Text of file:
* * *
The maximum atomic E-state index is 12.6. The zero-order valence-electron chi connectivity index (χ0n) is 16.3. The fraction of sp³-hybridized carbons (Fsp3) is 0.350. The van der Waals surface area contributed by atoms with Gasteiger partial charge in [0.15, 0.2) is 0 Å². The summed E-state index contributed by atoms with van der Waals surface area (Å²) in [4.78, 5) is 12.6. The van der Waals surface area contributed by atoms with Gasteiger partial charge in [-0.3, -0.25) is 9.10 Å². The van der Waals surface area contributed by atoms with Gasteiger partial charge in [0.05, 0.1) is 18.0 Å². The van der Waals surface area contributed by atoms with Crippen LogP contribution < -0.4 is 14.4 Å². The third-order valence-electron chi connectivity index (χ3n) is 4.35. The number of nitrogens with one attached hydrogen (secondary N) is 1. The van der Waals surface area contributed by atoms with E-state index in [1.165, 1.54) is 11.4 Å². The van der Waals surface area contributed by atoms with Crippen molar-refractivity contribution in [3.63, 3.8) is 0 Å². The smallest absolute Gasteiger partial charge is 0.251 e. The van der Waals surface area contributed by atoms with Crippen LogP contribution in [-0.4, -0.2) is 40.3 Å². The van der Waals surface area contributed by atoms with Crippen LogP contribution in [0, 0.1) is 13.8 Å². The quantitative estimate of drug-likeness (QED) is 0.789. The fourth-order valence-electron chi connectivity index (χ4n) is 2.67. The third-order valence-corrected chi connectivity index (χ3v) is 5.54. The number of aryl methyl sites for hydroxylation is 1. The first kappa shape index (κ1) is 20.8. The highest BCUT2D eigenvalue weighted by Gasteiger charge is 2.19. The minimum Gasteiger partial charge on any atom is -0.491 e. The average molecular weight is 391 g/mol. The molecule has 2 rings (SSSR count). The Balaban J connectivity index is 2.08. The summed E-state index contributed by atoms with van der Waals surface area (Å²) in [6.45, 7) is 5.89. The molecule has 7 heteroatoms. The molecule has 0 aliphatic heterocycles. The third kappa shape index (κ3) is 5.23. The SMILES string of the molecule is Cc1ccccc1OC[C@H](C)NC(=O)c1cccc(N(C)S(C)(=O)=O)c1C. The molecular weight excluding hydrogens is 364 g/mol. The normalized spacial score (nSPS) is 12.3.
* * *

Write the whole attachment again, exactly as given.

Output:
The maximum atomic E-state index is 12.6. The zero-order valence-electron chi connectivity index (χ0n) is 16.3. The fraction of sp³-hybridized carbons (Fsp3) is 0.350. The van der Waals surface area contributed by atoms with Gasteiger partial charge in [0.15, 0.2) is 0 Å². The summed E-state index contributed by atoms with van der Waals surface area (Å²) in [4.78, 5) is 12.6. The van der Waals surface area contributed by atoms with Gasteiger partial charge in [-0.3, -0.25) is 9.10 Å². The van der Waals surface area contributed by atoms with Gasteiger partial charge in [0.05, 0.1) is 18.0 Å². The van der Waals surface area contributed by atoms with Crippen LogP contribution < -0.4 is 14.4 Å². The third-order valence-electron chi connectivity index (χ3n) is 4.35. The number of nitrogens with one attached hydrogen (secondary N) is 1. The van der Waals surface area contributed by atoms with E-state index in [1.165, 1.54) is 11.4 Å². The van der Waals surface area contributed by atoms with Crippen molar-refractivity contribution in [3.63, 3.8) is 0 Å². The smallest absolute Gasteiger partial charge is 0.251 e. The van der Waals surface area contributed by atoms with Crippen LogP contribution in [-0.4, -0.2) is 40.3 Å². The van der Waals surface area contributed by atoms with Crippen LogP contribution in [0, 0.1) is 13.8 Å². The quantitative estimate of drug-likeness (QED) is 0.789. The fourth-order valence-electron chi connectivity index (χ4n) is 2.67. The third-order valence-corrected chi connectivity index (χ3v) is 5.54. The number of aryl methyl sites for hydroxylation is 1. The first kappa shape index (κ1) is 20.8. The highest BCUT2D eigenvalue weighted by Gasteiger charge is 2.19. The minimum Gasteiger partial charge on any atom is -0.491 e. The average molecular weight is 391 g/mol. The molecule has 2 rings (SSSR count). The Balaban J connectivity index is 2.08. The summed E-state index contributed by atoms with van der Waals surface area (Å²) in [6.45, 7) is 5.89. The molecule has 7 heteroatoms. The molecule has 0 aliphatic heterocycles. The third kappa shape index (κ3) is 5.23. The SMILES string of the molecule is Cc1ccccc1OC[C@H](C)NC(=O)c1cccc(N(C)S(C)(=O)=O)c1C. The molecular weight excluding hydrogens is 364 g/mol. The normalized spacial score (nSPS) is 12.3.